What is Barefoot Running?

Barefoot Running is not about running barefoot, and it’s also not about running in barefoot shoes.

In fact it’s not about what’s on your feet at all.  It’s all about ‘how’ you run.

Barefoot Running

Section content:

What is Barefoot Running?


What we consider normal running today, is actually far from it. Our feet were not designed to land on their heels; this is only possible with cushioned running shoes.

It may be considered a fad now but barefoot running, with minimal or no shoes at all, is the way humans have always run. We lost our way when technology made it possible to create a shoe that allowed us to take a longer stride landing on our heels. This has developed into a multi-billion dollar business, that uses pseudo-science to sell us shoes that are of no benefit and may actually cause injuries they claim to protect against. There’s even a whole wealth of medical professionals backing up the myth that you need special shoes to run.

What’s it all about?

A normal runner today will run in conventional running shoes that are heavily cushioned – especially at the heel which will be elevated to allow even more cushioning. This artificial springiness encourages the runner to land on their heels running with longer strides.

This ‘heel-striking’ is what the barefoot runner doesn’t do. A barefoot runner takes shorter, faster strides and lands with an almost flat foot, the heel touching down milliseconds after the ball of the foot.  By doing this, they take advantage of the natural spring in the foot’s arch and the natural damping mechanism of the achilles tendon and calf muscles.  This ensures the barefoot runner’s weight is evenly spread throughout the whole foot with each step.

Humans have always run this way, from the African savannahs through to Roger Bannister’s 4 minute mile.

But in the 1970s, it all changed. Modern materials allowed us to create cushioned running shoes and with it running appeared to change forever. We thought the longer stride created by these shoes would allow us to go faster.

Forty years later and we’re only just starting to understand what is wrong with this type of stride. But now, this type of stride had become the ‘normal’ way to run. For those of us under fifty, we’ve never known anything different. Barefoot running?! It must be a fad, it’s not ‘normal’. Well, yes I’d agree, barefoot running is not considered ‘normal’ – not these days.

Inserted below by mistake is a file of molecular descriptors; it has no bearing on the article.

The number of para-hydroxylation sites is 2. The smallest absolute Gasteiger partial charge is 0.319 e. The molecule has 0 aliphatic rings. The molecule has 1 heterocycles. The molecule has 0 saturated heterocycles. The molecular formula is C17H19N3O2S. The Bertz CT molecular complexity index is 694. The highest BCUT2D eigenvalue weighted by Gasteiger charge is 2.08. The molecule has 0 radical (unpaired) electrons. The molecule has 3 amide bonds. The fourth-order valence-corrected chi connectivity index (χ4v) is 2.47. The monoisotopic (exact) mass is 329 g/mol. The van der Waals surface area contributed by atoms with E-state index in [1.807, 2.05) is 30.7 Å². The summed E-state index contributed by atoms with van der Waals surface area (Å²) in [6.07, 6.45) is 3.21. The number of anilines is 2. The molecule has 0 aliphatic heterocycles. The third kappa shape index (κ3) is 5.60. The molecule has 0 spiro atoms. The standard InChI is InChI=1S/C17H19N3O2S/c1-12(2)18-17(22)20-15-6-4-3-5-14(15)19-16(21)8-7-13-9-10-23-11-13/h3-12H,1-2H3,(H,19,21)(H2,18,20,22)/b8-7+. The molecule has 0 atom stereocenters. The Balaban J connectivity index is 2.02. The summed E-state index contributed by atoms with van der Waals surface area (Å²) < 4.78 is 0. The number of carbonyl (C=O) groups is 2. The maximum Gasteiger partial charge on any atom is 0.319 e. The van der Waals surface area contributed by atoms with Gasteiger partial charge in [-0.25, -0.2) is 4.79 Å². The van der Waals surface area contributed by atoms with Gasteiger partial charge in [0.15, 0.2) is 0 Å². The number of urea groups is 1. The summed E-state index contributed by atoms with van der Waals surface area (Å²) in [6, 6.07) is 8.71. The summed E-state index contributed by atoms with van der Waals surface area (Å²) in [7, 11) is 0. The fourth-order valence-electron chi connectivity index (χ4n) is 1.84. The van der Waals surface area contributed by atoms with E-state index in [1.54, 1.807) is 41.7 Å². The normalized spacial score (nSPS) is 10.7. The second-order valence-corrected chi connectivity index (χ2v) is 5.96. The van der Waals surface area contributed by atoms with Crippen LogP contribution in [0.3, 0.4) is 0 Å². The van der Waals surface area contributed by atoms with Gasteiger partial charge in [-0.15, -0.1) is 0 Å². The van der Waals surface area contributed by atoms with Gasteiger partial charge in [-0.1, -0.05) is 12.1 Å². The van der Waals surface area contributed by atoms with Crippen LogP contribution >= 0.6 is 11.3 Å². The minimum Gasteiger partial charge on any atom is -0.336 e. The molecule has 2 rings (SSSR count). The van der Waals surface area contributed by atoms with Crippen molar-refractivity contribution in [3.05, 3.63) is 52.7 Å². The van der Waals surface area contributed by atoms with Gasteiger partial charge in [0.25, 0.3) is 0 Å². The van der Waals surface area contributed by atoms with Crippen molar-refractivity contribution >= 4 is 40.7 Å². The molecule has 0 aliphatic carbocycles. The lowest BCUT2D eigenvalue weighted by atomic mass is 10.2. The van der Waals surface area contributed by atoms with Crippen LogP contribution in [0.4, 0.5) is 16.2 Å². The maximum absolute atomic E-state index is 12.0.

Running Shoe evolution

From running spikes with no heels to modern trainers with nothing but heels, this is how running shoe ‘technology’ has shaped what we believe to be normal.

Adi Dassler – Adidas (1938)
worn by Jesse Owens
at the Berlin Olympics

Racing Flats (1954)
worn by Roger Bannister for
the first 4 minute mile

New Balance Trackster (1961)
considered to be the first
modern running shoe

Nike Cortez (1972)
notice that blue stripe in the heel;
this is the first elevated heel in a sports shoe

Nike Waffle Racer (1973)
Bill Bowerman famously destroyed his wife’s waffle iron prototyping this sole

Nike Air Max (1987)
the heel and sole are now completely out of proportion, adding over an inch of padding

Magic Running Shoes

Despite this quantum leap in running shoe ‘technology’, injury rates in runners have not gone down.  Not one study has demonstrated any improvement in injury rates; in fact the opposite is true.  Runners found they actually got less injuries in older running shoes.  Shoes that had seen better days and were failing to control the motion of the runners foot – the very thing they were designed to do.

The word was out, conventional running wasn’t the way we evolved to run; and maybe it wasn’t an improvement.  Certainly not in terms of injury numbers.

It was looking like all the magic technology built in modern running shoes wasn’t actually doing anything for us.

Back to Basics

The barefoot revolution is therefore, nothing new. It’s not a fad. If anything conventional running is the fad – a fad that’s lasted forty years.

Barefoot running is more akin to rediscovering our natural form of locomotion and realising that it’s easier, more enjoyable, more efficient, and if done correctly, less injury prone.

Anyone can learn barefoot running. It doesn’t need to cost you anything, there’s nothing to buy.

Built to Run

Big butts, loose shoulders and other running adaptations have made us the ultimate running machines.